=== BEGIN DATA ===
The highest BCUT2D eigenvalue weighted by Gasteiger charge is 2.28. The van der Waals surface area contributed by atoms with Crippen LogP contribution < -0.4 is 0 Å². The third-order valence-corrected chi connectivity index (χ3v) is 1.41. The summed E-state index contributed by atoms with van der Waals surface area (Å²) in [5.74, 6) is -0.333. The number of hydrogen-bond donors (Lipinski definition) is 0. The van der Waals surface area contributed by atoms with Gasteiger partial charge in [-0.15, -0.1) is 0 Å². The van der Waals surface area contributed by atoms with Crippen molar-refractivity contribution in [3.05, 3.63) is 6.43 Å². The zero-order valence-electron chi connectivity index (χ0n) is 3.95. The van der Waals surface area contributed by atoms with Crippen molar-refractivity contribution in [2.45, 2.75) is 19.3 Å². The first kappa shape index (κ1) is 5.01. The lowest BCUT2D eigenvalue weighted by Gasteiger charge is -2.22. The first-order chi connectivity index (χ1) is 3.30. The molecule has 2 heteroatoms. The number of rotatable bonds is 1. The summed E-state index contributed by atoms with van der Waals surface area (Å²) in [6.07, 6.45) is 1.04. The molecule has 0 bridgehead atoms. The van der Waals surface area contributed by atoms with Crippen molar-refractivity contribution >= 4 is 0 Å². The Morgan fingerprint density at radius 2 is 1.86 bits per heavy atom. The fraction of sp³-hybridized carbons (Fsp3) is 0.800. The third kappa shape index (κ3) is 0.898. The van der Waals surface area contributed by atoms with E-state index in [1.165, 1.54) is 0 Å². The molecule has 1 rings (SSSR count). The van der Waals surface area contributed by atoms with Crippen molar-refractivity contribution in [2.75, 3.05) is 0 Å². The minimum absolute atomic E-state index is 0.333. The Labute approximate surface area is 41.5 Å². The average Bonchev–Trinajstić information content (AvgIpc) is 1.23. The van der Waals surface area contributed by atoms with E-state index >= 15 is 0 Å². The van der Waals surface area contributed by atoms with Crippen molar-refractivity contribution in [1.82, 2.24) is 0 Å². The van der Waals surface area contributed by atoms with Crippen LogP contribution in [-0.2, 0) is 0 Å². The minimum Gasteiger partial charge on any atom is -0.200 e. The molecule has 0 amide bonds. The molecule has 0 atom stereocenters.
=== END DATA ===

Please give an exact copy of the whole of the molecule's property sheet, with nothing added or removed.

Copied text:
The highest BCUT2D eigenvalue weighted by Gasteiger charge is 2.28. The van der Waals surface area contributed by atoms with Crippen LogP contribution < -0.4 is 0 Å². The third-order valence-corrected chi connectivity index (χ3v) is 1.41. The summed E-state index contributed by atoms with van der Waals surface area (Å²) in [5.74, 6) is -0.333. The number of hydrogen-bond donors (Lipinski definition) is 0. The van der Waals surface area contributed by atoms with Gasteiger partial charge in [-0.15, -0.1) is 0 Å². The van der Waals surface area contributed by atoms with Crippen molar-refractivity contribution in [3.05, 3.63) is 6.43 Å². The zero-order valence-electron chi connectivity index (χ0n) is 3.95. The van der Waals surface area contributed by atoms with Crippen molar-refractivity contribution in [2.45, 2.75) is 19.3 Å². The first kappa shape index (κ1) is 5.01. The lowest BCUT2D eigenvalue weighted by Gasteiger charge is -2.22. The first-order chi connectivity index (χ1) is 3.30. The molecule has 2 heteroatoms. The number of rotatable bonds is 1. The summed E-state index contributed by atoms with van der Waals surface area (Å²) in [6.07, 6.45) is 1.04. The molecule has 0 bridgehead atoms. The van der Waals surface area contributed by atoms with Crippen molar-refractivity contribution >= 4 is 0 Å². The Morgan fingerprint density at radius 2 is 1.86 bits per heavy atom. The fraction of sp³-hybridized carbons (Fsp3) is 0.800. The third kappa shape index (κ3) is 0.898. The van der Waals surface area contributed by atoms with E-state index in [1.165, 1.54) is 0 Å². The molecule has 1 rings (SSSR count). The van der Waals surface area contributed by atoms with Crippen molar-refractivity contribution in [2.75, 3.05) is 0 Å². The minimum absolute atomic E-state index is 0.333. The Labute approximate surface area is 41.5 Å². The average Bonchev–Trinajstić information content (AvgIpc) is 1.23. The van der Waals surface area contributed by atoms with E-state index >= 15 is 0 Å². The van der Waals surface area contributed by atoms with Crippen molar-refractivity contribution in [1.82, 2.24) is 0 Å². The van der Waals surface area contributed by atoms with Crippen LogP contribution in [-0.2, 0) is 0 Å². The minimum Gasteiger partial charge on any atom is -0.200 e. The molecule has 0 amide bonds. The molecule has 0 atom stereocenters.